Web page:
Ag Conversations


Economic Trends in Agriculture: Challenges and Opportunities

Mar 04, 2019

Agriculture is an industry impacted by many factors, including weather, production cycles, economic cycles, technology, government programs and trade policies. Earlier in this decade, Net Farm Income was more than $120 billion according to the USDA.[1] Since then, due in large part to robust production volumes, the prices of several commodities have decreased significantly the past five years.

Forecasts by the USDA indicate Net Farm Income in 2018 will decrease by $9.1 billion or 12.1% to $66.3 billion after increasing by $13.8 billion or 22.5% in 2017. The reduction of profitability is being driven by a decrease in farm cash receipts of $6.1 Billion and an increase of total production expenses of $14.8 billion. Net farm income has been declining four of the past five years. In view of these trends, managing and reducing production costs as feasible will continue to be key to profitability going forward.

The USDA is projecting farm sector equity and assets to decline slightly when adjusted for inflation. Of concern is the expectation that working capital levels, a key measure of an operation’s ability to meet financial commitments, will decline by 31% in 2018.[2]

Concerns over trade remain a significant factor in the industry, particularly with soybean producers. Trade issues have resulted in a significant decrease in soybean exports and prices over the past year. However, there’s been some recent movement creating fresh optimism in the ongoing trade negotiations with China, as the deadline has been extended to reach an agreement. China has recently agreed to purchase 10 million metric tons of U.S. soybeans, and has also agreed to purchase $30 billion in other U.S. energy and ag products (including wheat and corn). While this does not bridge the entire deficit, if it comes to pass it will have a positive impact.

Although nationally Net Income is expected to decrease in 2018, certain grain operations in the Midwest are expected to have improved profitability in 2018. This is due to exceptional yields, opportunities to price grain at higher prices last spring and “Market Facilitation Program” payments by the Federal government that are expected to add a significant amount of income for soybean producers. The Income outlook for soybean producers is not as favorable for 2019 due to increasing production costs and lower soybean prices.[3] The impact of technology shouldn’t be overlooked, with mechanization facilitating the planting and harvesting of crops at high rates of speed. In addition, enhanced seed genetics appears to be positively impacting crop yields and drought tolerance.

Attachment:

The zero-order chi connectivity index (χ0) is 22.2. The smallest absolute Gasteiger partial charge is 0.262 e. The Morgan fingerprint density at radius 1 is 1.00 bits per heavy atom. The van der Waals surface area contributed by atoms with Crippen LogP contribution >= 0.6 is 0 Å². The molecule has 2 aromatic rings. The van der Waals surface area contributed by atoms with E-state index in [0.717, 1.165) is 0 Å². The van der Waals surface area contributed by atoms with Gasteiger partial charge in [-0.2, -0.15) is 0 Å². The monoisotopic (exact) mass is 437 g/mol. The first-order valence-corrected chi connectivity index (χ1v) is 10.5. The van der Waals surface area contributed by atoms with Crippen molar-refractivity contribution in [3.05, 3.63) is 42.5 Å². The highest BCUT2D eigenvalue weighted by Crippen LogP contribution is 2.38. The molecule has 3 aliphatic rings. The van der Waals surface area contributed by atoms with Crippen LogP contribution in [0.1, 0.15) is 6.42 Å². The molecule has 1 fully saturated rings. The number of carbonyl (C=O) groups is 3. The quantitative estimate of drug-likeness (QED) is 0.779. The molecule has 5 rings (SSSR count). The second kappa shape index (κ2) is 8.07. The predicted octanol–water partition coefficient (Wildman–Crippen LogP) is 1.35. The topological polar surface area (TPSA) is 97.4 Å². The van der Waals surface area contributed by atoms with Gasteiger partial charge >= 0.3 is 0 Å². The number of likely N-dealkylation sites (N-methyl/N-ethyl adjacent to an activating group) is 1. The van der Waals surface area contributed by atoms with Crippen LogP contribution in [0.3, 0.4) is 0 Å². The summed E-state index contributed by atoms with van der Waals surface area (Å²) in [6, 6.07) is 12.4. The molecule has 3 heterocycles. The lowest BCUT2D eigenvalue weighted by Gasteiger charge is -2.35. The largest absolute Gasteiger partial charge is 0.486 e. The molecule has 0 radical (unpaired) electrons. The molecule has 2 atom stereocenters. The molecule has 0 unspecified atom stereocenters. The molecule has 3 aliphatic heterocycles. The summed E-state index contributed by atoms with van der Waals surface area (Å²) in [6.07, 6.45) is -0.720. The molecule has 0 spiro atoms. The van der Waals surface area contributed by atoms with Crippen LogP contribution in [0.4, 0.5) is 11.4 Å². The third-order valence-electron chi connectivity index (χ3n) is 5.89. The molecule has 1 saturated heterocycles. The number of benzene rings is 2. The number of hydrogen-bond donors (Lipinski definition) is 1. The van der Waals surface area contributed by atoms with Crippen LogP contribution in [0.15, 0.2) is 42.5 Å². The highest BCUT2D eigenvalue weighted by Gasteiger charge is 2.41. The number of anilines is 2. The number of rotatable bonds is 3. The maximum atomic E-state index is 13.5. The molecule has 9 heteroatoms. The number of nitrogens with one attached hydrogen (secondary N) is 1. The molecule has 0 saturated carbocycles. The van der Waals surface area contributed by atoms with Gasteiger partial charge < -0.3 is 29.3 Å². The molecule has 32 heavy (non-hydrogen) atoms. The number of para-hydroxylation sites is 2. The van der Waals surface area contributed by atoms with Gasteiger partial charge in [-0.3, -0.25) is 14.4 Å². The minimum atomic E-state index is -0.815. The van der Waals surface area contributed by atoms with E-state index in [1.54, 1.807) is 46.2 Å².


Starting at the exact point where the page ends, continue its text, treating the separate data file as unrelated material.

Beef production is expected to increase by 3.3% from 2018 to 2019. Product demand has been exceptional, driven in part by export volume that is projected to increase to 3.3 billion pounds in 2019. Finished cattle prices are expected to move higher in the first half of 2019.[4]

Significant declines in the price of milk since 2014 have presented profitability challenges for the dairy industry. The profit margin per cow was a negative $437 in 2016 and a negative $60 the next year according to one university report.[5] Milk prices are expected to be lower for 2018 and 2019, resulting in negative profit margins for dairy producers. Trade disruptions and retaliatory tariffs against U.S. dairy products from key importers have also had an adverse impact on product demand for the industry. A quick and favorable resolution to the current trade issues would be especially beneficial for the industry.

A favorable trend in the industry is the relative stability of farm real estate prices despite economic stress as described above. The 7th District of the Federal Reserve Bank, which encompasses parts of four states in the Midwest and the entire state of Iowa, reported an increase of 1% of farmland values vs. the prior year in a report released in November of 2018. The report did cite a decline of real farmland values since the third quarter of 2014.[6] A report released by Iowa State University in December of 2018 indicated a decline of 0.8% of farmland values that year.[7]

The one constant in the industry is change. Skillfully navigating the changes, many of which represent profit margin compression in the production of several commodities, will continue to be key to success of farming operations.

While 2019 is projected to have a lot of challenges, you don’t have to go it alone. Wipfli’s agribusiness professionals are ready to help you minimize the negative impact that these challenges may bring. Contact us today — we’re here to help you.

[1]“2018 Farm Sector Income Forecast,” USDA Economic Research Service, November 2018,, accessed February 2019.

[2]“Assets, Debt, and Wealth,” USDA Economic Research Service, November 2018,, accessed February 2019.

[3]Schnitkey, Gary, “Grain Farm Income Outlook for 2019: Negative Incomes Ahead?”, Farmdoc, January 2019,, accessed February 2019.

[4]Hubbs, Todd, “IFES 2018: Crop and Livestock Price Prospects for 2019,” Farmdoc, December 2018,, accessed February 2019.

[5]Dwight Raab, Brandy Krapf, Jenna Moore and Bradley Zwilling, “Economic Review of Milk Costs in 2017 and Projections for Negative Economic Profit Margins for Dairy Producers,” Farmdoc, December 2018,, accessed February 2019.

[6]Oppedahl, David, “AgLetter: November 2018,” Federal Reserve Bank of Chicago, November 2018,, accessed February 2019.

[7]Zhang, Wendong, “2018 Iowa State University Land Value Survey: Overview,” Iowa State University Extension and Outreach,, accessed February 2019.


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